The health impacts of domestic violence

g-health impacts2

 

June is Alzheimer’s and Brain Awareness Month — a time to shed light on bruises that don’t show. The Alzheimer’s Association provides opportunities to join conversations about the brain; they state that everyone who has a brain is at risk to develop Alzheimer’s, a fatal disease that is often misunderstood. According to ctvnews.com, there’s growing evidence that repeated hits to the head can lead to early-onset dementia and that victims of domestic violence suffer brain injuries similar to those of football players.

Immediate injuries from domestic assault include chronic pain, gastrointestinal disorders, psychosomatic symptoms, eating problems, permanent bruises, sprains, broken bones or related injuries that turn into long term orthopedic issues, chronic fatigue, muscle tension, involuntary shaking, fertility issues, sexual dysfunction, and mental health problems such as anxiety, post-traumatic stress disorder, depression, sleeping disorders, nightmares, low self-esteem, substance abuse and suicidal thoughts or attempts (stopvaw.org and joyfulheartfoundation.org).

Along with Alzheimer’s and dementia, another long-term effect of intimate partner violence is traumatic brain injury (TBI).  TBI is caused by a blow or jolt to the head or a penetrating head injury that disrupts the normal function of the brain. A rapid acceleration or deceleration of the head, which can force the brain to move back and forth inside the skull, can also cause TBI. The Sojourner Brain Program has found that as many as 20 million women each year could receive a domestic violence-related TBI and the vast majority of victims who show signs of traumatic brain injury never receive a formal diagnosis.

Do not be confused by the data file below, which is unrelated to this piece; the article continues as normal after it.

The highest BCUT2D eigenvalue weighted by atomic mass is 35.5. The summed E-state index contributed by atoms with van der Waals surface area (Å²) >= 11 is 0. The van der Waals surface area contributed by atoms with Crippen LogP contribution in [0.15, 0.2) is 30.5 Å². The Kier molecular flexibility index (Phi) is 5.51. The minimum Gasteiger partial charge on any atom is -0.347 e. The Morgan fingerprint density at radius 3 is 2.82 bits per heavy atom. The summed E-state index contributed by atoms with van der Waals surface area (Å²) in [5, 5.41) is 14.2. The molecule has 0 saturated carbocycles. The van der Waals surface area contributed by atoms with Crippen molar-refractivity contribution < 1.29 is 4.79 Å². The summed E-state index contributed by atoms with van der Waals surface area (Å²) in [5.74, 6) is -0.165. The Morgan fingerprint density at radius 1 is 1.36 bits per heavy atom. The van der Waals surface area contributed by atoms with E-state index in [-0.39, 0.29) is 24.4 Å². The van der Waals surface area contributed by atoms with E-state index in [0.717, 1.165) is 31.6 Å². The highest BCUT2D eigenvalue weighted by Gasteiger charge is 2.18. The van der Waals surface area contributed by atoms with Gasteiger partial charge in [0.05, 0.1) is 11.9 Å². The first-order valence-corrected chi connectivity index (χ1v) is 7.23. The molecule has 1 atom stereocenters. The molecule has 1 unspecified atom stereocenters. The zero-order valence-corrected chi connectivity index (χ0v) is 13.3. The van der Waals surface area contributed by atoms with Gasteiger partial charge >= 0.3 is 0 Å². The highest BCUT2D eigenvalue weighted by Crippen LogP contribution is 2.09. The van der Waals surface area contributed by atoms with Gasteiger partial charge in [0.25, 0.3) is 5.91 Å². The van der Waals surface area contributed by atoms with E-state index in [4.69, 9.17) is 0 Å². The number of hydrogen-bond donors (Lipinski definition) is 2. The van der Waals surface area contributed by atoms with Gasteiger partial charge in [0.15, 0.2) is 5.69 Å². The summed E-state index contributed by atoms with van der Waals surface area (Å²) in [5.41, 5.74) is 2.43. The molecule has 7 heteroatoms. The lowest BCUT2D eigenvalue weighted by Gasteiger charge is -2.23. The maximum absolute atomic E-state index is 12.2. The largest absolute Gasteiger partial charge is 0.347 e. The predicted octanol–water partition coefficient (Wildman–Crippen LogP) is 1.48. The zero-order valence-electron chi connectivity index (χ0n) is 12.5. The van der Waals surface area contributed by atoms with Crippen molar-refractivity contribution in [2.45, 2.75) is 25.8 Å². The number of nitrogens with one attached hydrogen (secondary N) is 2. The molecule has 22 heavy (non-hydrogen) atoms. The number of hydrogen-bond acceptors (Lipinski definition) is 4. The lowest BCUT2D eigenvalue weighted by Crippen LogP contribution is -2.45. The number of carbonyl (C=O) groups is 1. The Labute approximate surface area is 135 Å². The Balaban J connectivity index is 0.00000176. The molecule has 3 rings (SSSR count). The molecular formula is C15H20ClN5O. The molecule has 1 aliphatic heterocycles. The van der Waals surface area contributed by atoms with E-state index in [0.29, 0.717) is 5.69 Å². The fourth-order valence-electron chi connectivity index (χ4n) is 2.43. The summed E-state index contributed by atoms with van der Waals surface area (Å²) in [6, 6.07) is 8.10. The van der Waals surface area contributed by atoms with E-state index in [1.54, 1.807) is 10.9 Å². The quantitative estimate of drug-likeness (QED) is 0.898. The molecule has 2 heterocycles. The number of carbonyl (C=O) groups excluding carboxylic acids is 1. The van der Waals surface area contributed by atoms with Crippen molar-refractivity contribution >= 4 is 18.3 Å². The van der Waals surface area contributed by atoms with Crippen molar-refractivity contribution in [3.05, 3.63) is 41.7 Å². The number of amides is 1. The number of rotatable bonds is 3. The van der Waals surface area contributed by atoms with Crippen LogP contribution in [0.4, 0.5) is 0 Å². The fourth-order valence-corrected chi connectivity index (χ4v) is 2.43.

According to a 2008 report by the Centers for Disease Control and Prevention, women in violent relationships are 80 percent more likely to suffer a stroke, 70 percent more likely to have heart disease, 70 percent more likely to become heavy drinkers, 60 percent more likely to become asthmatic, and those who suffer violence as adults are 1.5 times more likely to have narrowing of neck blood vessels than those who had not been victims.

If “something just doesn’t ‘feel’ right, you can get brain screening at the Traumatic Brain Injury Outpatient Program of Hennepin Healthcare (hennepinhealthcare.org.715) South 8th St., Minneapolis. They explain that if a person may ‘look fine’  recovering from injuries and can perform activities of daily living, but still “just don’t seem right” that person  should be screened. Some symptoms may be headaches, trouble remembering or concentrating, or feeling dazed, tired or irritable all the time. Along with loss of balance, sensitivity to light or noise, blurred vision or ringing in the ears.

If you have a TBI or know someone that does, support groups are offered at the Plymouth Congregational Church, 1900 Nicollet Ave S. on June 5 from 12:15-2 p.m. and June 21 from 10-11 a.m. To learn more about brain awareness visit akz.org.

 

“Healing emotionally doesn’t mean the damage doesn’t exist physically”

 

This article was written by Niema Broadnax